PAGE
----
Then air conditioning made it possible to forget about designing our cities and our homes in ways that adapted to different climates or designing our lives to adapt to the climate as well. It all got homogenized. Our buildings and our lives are treated as if they are identical, whether in Boston or Phoenix.

Cool With Culture, Not Contraptions

Dinner in Barcelona

JackF / Getty Images

Many years ago, when Treehugger was young, I read an article by Barbara Flanagan in ID Magazine that I have been quoting ever since. In 2007, she described how we should learn from Barcelona.

"Rather than rely on machines and wreck their old architecture with window units and ducts, they design their habits, hardware, clothes, and attitude to cool themselves off. Now their deference seems sustainably avant-garde. The secret to Catalan comfort is not a gadget, but a self-induced, mind-body state of discomfort suspension: heat tolerance. When it’s summer, everyone expects to be hot. Accordingly, they plan their seasonal vacations, daily routines, food, drinks, and wardrobes for maximum cooling. In other words, it’s the culture that cools, not the contraptions."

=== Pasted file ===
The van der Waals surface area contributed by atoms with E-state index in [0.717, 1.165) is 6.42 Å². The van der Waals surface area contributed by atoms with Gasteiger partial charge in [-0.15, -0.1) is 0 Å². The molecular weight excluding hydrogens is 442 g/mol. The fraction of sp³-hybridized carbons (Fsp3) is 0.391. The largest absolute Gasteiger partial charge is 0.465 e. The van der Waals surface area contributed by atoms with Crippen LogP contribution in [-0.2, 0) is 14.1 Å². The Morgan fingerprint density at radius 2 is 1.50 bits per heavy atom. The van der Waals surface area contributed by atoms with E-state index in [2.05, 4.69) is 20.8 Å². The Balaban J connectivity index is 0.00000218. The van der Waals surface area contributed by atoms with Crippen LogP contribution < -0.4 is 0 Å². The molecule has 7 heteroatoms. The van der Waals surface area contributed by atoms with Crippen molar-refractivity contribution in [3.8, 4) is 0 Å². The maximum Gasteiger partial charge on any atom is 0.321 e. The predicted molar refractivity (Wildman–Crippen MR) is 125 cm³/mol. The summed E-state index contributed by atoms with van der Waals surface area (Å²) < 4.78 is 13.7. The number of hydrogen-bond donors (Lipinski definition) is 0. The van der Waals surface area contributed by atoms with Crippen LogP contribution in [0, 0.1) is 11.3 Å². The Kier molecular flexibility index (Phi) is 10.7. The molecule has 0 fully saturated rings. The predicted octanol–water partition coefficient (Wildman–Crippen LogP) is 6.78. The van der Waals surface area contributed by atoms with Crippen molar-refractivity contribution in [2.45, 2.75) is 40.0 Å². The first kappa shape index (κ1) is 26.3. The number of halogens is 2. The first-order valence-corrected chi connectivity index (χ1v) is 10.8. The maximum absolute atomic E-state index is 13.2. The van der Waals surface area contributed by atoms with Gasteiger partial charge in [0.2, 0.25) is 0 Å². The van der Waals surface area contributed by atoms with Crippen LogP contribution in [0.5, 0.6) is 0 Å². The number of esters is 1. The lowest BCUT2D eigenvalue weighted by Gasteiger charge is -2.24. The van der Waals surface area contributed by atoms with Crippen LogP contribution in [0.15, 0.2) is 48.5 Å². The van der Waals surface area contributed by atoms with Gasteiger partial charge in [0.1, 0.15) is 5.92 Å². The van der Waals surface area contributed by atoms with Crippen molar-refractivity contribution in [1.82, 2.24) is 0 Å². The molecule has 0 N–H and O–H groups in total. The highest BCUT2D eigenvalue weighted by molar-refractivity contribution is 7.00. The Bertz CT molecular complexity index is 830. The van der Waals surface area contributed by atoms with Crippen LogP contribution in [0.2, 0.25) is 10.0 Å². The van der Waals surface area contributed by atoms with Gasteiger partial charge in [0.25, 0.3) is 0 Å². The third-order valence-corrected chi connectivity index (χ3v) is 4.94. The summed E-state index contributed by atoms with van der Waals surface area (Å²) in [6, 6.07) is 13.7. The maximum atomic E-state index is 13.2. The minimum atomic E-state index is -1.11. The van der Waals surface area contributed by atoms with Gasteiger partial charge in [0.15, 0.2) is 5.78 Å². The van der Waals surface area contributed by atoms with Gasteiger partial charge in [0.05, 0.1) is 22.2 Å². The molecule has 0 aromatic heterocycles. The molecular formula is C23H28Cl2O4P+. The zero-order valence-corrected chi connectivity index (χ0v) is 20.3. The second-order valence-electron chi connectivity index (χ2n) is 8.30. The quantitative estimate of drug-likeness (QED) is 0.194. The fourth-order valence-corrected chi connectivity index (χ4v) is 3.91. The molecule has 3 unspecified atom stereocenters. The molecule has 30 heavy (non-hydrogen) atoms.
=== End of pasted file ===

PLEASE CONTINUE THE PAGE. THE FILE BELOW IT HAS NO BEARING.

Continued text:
She explained how both people's homes, the actual urban fabric, and their lives are designed to deal with the heat. Flanagan wrote, "Dwellings adapt. Double-door-size windows have three layers: usually metal shutters, glass sashes, and drapes. (No bugs, no screens. In the early morning, residents throw open windows; in mid-afternoon, they close the shutters to block the heat.)"